|System: PSP||Review Rating Legend|
|Dev: Square Enix||1.0 - 1.9 = Avoid||4.0 - 4.4 = Great|
|Pub: Square Enix||2.0 - 2.4 = Poor||4.5 - 4.9 = Must Buy|
|Release: Jan. 20, 2009||2.5 - 2.9 = Average||5.0 = The Best|
|Players: 1||3.0 - 3.4 = Fair|
|ESRB Rating: Teen||3.5 - 3.9 = Good|
The real-time combat has an interesting brawler feel to it, yet it quickly degenerates into a single button mash-fest whenever there's no immediate need to waste MP and engage your extra abilities. Your companions and their abilities seem a bit more unique and varied in Second Evolution, which makes the combat less tedious. The A.I. gets the job done but with the least amount of efficiency possible. Fortunately, you can also switch your control over to any of your teammates at any given time in the battle.
Second Evolution's presentation is solid, despite being rather dated. The widescreen format makes the sprites a little fuzzy, and the world map leaves much to be desired. Other areas of the game look and sound great in comparison. There are quite a few Anime cutscenes to uncover, and the extensive voice work applied liberally throughout the game is stellar. The pacing of the dialogue feels a little sluggish sometimes, but this is easily remedied with a button tap to skip things along.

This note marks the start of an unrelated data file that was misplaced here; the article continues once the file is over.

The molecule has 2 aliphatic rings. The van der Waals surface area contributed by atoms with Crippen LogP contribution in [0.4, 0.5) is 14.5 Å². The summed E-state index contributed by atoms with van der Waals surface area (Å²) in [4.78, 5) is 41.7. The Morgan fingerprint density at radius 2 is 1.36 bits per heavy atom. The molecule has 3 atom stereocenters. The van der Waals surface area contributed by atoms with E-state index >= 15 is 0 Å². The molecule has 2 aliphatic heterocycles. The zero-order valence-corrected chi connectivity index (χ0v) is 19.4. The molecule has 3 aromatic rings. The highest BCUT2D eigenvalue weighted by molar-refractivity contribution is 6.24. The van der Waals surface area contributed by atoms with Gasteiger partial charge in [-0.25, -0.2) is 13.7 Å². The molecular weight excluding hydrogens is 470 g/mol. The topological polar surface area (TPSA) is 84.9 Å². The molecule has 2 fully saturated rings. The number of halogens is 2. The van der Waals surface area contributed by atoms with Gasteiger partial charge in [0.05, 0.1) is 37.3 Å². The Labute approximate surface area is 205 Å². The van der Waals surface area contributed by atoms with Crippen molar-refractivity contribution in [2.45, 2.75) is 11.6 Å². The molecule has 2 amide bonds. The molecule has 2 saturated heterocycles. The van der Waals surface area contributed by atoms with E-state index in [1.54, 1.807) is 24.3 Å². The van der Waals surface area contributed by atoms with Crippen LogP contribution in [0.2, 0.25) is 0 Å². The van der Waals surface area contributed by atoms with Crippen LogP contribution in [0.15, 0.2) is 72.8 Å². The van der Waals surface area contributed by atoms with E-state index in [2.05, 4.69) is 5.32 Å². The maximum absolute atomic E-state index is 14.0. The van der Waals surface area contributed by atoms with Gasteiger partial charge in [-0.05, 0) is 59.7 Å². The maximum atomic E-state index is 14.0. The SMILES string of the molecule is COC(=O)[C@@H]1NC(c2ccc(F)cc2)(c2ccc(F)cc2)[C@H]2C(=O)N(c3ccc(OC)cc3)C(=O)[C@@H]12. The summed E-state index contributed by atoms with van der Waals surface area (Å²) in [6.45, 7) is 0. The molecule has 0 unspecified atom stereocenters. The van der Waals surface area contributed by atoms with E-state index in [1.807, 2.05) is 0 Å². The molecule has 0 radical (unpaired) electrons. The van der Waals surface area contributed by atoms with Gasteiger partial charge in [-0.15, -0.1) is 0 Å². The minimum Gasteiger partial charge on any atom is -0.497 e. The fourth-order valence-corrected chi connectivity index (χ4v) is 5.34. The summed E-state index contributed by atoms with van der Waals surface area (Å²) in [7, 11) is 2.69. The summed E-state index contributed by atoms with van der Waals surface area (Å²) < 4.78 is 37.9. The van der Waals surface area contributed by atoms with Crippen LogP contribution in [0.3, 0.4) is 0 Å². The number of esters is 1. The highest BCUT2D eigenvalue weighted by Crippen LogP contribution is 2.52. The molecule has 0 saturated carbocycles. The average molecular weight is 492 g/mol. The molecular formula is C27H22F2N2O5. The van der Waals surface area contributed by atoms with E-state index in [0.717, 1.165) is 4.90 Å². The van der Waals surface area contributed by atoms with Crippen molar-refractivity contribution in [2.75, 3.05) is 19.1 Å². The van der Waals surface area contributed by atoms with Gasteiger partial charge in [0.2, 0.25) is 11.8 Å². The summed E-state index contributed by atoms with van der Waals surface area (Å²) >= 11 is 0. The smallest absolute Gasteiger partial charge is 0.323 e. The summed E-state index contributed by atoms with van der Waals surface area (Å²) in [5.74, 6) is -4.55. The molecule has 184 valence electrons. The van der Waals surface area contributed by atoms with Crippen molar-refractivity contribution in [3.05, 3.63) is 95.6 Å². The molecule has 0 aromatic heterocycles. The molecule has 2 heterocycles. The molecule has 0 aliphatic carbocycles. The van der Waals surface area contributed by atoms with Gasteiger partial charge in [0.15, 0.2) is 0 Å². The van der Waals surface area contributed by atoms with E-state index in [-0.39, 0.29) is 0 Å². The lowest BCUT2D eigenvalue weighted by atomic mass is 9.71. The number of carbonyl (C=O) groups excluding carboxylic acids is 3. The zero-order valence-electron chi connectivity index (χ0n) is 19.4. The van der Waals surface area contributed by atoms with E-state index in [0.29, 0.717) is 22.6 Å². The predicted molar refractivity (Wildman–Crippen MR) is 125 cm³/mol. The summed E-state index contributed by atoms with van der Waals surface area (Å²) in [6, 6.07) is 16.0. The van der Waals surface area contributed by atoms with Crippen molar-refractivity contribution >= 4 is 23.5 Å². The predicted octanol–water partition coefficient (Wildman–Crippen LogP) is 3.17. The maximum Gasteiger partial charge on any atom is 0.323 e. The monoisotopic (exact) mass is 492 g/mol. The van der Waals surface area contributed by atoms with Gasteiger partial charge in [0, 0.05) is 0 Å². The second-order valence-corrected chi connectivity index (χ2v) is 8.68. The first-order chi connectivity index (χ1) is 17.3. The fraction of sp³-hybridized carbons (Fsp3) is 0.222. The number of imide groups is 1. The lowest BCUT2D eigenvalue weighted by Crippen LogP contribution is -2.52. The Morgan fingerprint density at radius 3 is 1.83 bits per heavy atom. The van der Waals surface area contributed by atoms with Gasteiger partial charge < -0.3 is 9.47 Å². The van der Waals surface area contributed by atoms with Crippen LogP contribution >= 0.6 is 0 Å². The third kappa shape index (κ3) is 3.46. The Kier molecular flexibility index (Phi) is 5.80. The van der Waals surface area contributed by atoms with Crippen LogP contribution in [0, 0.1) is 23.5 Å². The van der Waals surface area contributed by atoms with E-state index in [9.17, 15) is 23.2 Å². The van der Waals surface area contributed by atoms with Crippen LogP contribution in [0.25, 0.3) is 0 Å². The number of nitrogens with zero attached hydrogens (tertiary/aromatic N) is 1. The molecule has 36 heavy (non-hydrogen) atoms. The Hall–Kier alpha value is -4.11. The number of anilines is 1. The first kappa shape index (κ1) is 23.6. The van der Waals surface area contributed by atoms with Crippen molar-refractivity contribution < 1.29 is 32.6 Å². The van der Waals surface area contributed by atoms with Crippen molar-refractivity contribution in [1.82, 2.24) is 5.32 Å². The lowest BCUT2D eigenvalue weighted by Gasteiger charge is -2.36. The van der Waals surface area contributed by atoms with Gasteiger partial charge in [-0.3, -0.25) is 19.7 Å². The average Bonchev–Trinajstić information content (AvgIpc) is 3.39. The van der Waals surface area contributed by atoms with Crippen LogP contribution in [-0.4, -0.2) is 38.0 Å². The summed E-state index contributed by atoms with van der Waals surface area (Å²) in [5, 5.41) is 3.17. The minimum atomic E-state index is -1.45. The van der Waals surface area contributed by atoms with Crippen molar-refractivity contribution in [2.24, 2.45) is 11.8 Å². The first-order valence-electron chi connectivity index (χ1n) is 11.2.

In terms of the core design elements - menus, play mechanics, abilities, equipment, etc. - virtually everything in Second Evolution is identical to First Departure. The storyline, main characters, and setting are the main differences, and they're substantive enough to warrant a purchase - even for RPG fans that have already recently spent a lengthy block of time trudging through the first game. Based on the overall quality, depth, and length of the adventure, it's hard not to recommend Second Evolution over its predecessor.
The game may be virtually the same in many regards, but the experience it offers is superior. Most quality RPGs can easily absorb dozens of hours of your time; Second Evolution doubles that with multiple playable character perspectives and a compelling tale that simply screams for a second playthrough.
CCC Staff Contributor